The rag in my fingers glided over the rough wood underneath. It was perfectly clean, but I kept swiping that rag over and over. Again, again, harder, fiercer, faster – NO! The rag goes flying across the surface, ripping itself from under my fingers and running away. Great, amazing, just brilliant. Ok, now even my thoughts have attitude. Wonderful – and there I go again. This is ridiculous. With a sigh, I retrieve the rag and dip it in the soapy water in the bucket by my side.
I squeeze it and unleash my tension on it. When the rag had had enough torture, I release it and with it, the tension in my shoulders.
Ok, so nothing had worked out like I wanted, but too bad, right? Who am I kidding? I was utterly devastated. Ok, let me backtrack. I suppose you don’t know what has happened, so I will have to explain.
Our Pesach plans were amazing, and everything was going very well. My family and I were going to a hotel for Pesach; I was going to have the most fantastic time of my life.
Then my grandmother fell, breaking her hip and her collarbone. Being an only child, my mother had to take care of her. So we are joining my grandmother in Add to dictionary, the back of the woods, a totally dead little village no one even realised still had an existing Jewish community.
Oh yeah, and my mother is in the hospital all day every day, so guess who has to get everything ready for Pesach? Me. Can you think of a greater turnaround? I couldn’t either. It was literally a reverse exodus on me, from the high to the low in the blink of an eye.
Although I sure hope there aren’t any creatures crawling around. I can’t be too sure, though – my grandmother’s house is the biggest tip you’ve ever seen in your life!
My grandmother literally keeps everything, and I mean everything. She’s
even kept the napkins from my mother’s Kiddush! Photo albums? Cratesand crates of them. Let me give you a quick description. Imagine a dark, damp room, which looks as if it was designed in the 1670s and smells as if it’s as dead as the décor.
Lining one wall are boxes and boxes and boxes – did I mention boxes? – and piles, lots of piles. Every one of them has got to be checked for chametz because my grandmother likes to preserve the taste of memorable occasions – quite literally. I just threw out a 14-year-old piece of cake from the time of my brother’s birth. This means the cake from the bar mitzvah is somewhere here too.
The hospital corridor was not quite as dramatic as the films make out. I’m actually disappointed. No foreboding, no dread, no tension rife in the air…I’m not a romantic, you may have already guessed. The place is actually supposed to be cheerful. Pale yellow and pink walls in pastel shades, vases of carnations and primroses placed at strategic intervals – economically strategic that is!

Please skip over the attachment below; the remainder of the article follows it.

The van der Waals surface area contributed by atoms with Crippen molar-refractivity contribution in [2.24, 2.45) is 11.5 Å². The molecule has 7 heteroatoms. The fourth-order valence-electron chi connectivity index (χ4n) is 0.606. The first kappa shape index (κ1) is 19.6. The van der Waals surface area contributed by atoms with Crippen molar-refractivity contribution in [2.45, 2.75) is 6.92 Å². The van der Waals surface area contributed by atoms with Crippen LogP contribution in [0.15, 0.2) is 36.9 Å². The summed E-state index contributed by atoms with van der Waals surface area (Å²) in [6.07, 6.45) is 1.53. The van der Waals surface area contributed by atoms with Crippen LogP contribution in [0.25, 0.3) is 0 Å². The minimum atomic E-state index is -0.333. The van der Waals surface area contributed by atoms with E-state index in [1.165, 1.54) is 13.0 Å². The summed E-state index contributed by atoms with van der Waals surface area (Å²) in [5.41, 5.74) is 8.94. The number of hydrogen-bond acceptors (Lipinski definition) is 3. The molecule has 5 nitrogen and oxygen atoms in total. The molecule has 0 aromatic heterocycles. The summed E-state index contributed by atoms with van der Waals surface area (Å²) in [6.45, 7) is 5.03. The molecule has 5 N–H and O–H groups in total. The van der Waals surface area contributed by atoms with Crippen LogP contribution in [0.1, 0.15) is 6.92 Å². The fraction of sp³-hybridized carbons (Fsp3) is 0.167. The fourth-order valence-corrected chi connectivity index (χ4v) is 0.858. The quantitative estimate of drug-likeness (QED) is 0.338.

The nurses on duty were pretty helpful and not at all cold. I read too many thrillers and weepy novels.
Room 785: nothing dramatic, just an ordinary door, painted in boring brown.
Honestly – these designers had no flair for drama! I suppose they went for comforting normalcy. I know, I know, real life and all that, but still – boring! raise my hand to knock and then –
“I don’t know what I would do if not for Ilana.” Call me a snooper, but if I hear my name mentioned, well…I couldn’t resist.
“All of this…it’s so much, too much….” And to my absolute shock, I heard sobbing coming from behind the door. My mother was crying. My hand fell to my side limply. I stilled and then strained to hear the low voice coming from behind the door between the sobs.
“We were going to be in…no, I shouldn’t think of this. All of it is good, even though I can’t see it. G-d wouldn’t throw me a curveball I couldn’t catch, more than I could handle. That’s why I have Ilana. Otherwise Pesach wouldn’t be happening this year.
Ha, nothing would be happening this year, I think I’d be staying in the hospital in the ward down the corridor….”
At that point I’d heard enough and I quickly moved away. Ignoring the nurses’ quizzical glances, I ran out of there as fast as I could.
Then I stopped. I didn’t exactly fancy being sectioned, and running head first into an operating theatre whilst crying my eyes out would kind of look suspicious.
So I slowed down and somehow calmly strolled out of the hospital, heading back to my grandmother’s house.
This time, as I sifted through junk, I had a sense of purpose. No way could I give up. My mother was depending on me, G-d was depending on me.
Something else hit me as I waded through the sea of stuff courageously, just like Nachshon, bravely facing the tide, prepared to sacrifice himself if necessary. My grandmother and my mother were having a rough time and I could make it easier. All I had to do was plough through. No, I wasn’t free to roam around a luxury hotel like a lady of leisure, but I was able to do the right thing and quietly be the hero.
And maybe, like Nachshon, Hashem would split the sea for me – and maybe not. But that’s ok. I’m ok, because he’s still pulling the strings and I just have to relax and read my lines.
“Houston we have a problem – our astronaut has lost her head in the clouds!” Startling me out of my reverie, Judy and Abby grinned down at me. “We brought the cavalry!” “I have the most amazing friends in the world!” I squealed as I bear hugged
the two of them.
Not quite as dramatic perhaps, but G-d split my sea and my Pesach turned out to be rather pleasant!
By Chaya Sandler